Dr. Tripathy Discusses HER2 Targeted Therapies

Debu Tripathy, MD
Published: Monday, Aug 22, 2011

Debu Tripathy, MD, professor of medicine and co-leader of the Women’s Cancer Program at the University of Southern California Norris Comprehensive Cancer Center, discusses the order that various HER2 targeted therapies should given to breast cancer patients.

Tripathy explains that a hard-set guideline has not been established. He describes that it has become increasingly more likely that a patient will receive trastuzumab (Herceptin) in the adjuvant setting and that because of this HER2/neu positive recurrences usually have already received the drug, warranting a new approach.

The two main choices for patients with HER2 overexpression is trastuzumab with a different chemotherapy or lapatinib (Tykerb) with capecitabine (Xeloda). It has not been established which treatment should be used first. There is evidence to support using either drug. In many cases it is acceptable to use one drug first or to interchange treatments.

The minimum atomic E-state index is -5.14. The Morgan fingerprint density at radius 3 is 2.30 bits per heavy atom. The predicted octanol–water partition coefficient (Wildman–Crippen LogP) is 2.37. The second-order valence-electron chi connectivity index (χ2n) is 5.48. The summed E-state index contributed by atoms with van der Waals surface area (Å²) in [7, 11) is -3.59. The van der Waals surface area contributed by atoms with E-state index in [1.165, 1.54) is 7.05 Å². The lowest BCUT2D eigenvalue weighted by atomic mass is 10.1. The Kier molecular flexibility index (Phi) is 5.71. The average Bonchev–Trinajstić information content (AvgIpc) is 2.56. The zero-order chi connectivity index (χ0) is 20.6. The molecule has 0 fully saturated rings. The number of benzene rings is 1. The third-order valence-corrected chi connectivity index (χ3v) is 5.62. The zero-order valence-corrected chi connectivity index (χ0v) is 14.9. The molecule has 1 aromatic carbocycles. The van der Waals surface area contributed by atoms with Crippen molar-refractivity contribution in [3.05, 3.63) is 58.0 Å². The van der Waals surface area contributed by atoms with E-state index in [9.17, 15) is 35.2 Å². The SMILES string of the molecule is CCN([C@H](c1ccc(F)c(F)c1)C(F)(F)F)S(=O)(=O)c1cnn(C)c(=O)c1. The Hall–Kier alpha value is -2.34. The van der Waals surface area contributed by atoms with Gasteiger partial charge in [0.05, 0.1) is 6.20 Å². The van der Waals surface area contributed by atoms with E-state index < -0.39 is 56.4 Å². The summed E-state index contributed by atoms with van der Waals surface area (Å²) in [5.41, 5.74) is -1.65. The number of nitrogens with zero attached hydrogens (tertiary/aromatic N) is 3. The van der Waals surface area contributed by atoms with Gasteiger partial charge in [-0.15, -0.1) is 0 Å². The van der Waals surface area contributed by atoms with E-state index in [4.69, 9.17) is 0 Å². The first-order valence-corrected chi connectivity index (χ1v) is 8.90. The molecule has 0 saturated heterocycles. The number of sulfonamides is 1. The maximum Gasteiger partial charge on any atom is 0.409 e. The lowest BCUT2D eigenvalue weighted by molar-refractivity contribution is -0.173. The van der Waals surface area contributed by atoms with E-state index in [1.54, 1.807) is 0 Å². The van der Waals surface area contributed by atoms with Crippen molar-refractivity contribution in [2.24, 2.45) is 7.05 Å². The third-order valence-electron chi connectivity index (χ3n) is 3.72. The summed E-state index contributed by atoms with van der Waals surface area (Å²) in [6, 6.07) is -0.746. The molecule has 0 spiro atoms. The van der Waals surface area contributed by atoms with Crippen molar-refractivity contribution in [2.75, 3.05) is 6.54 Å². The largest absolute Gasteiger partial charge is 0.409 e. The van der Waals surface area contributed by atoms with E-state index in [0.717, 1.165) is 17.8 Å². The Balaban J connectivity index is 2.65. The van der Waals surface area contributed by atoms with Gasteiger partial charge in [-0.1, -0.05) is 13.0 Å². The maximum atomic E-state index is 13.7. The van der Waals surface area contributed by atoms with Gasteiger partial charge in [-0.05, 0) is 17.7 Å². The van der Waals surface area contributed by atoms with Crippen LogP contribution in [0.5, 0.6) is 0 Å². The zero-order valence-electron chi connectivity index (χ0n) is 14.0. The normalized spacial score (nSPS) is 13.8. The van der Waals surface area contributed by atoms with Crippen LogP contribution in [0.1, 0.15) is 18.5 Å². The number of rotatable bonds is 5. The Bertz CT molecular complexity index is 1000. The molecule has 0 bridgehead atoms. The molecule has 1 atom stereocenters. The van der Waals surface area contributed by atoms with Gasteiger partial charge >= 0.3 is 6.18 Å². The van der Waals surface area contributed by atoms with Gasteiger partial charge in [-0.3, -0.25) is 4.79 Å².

Debu Tripathy, MD, professor of medicine and co-leader of the Women’s Cancer Program at the University of Southern California Norris Comprehensive Cancer Center, discusses the order that various HER2 targeted therapies should given to breast cancer patients.

Tripathy explains that a hard-set guideline has not been established. He describes that it has become increasingly more likely that a patient will receive trastuzumab (Herceptin) in the adjuvant setting and that because of this HER2/neu positive recurrences usually have already received the drug, warranting a new approach.

The two main choices for patients with HER2 overexpression is trastuzumab with a different chemotherapy or lapatinib (Tykerb) with capecitabine (Xeloda). It has not been established which treatment should be used first. There is evidence to support using either drug. In many cases it is acceptable to use one drug first or to interchange treatments.

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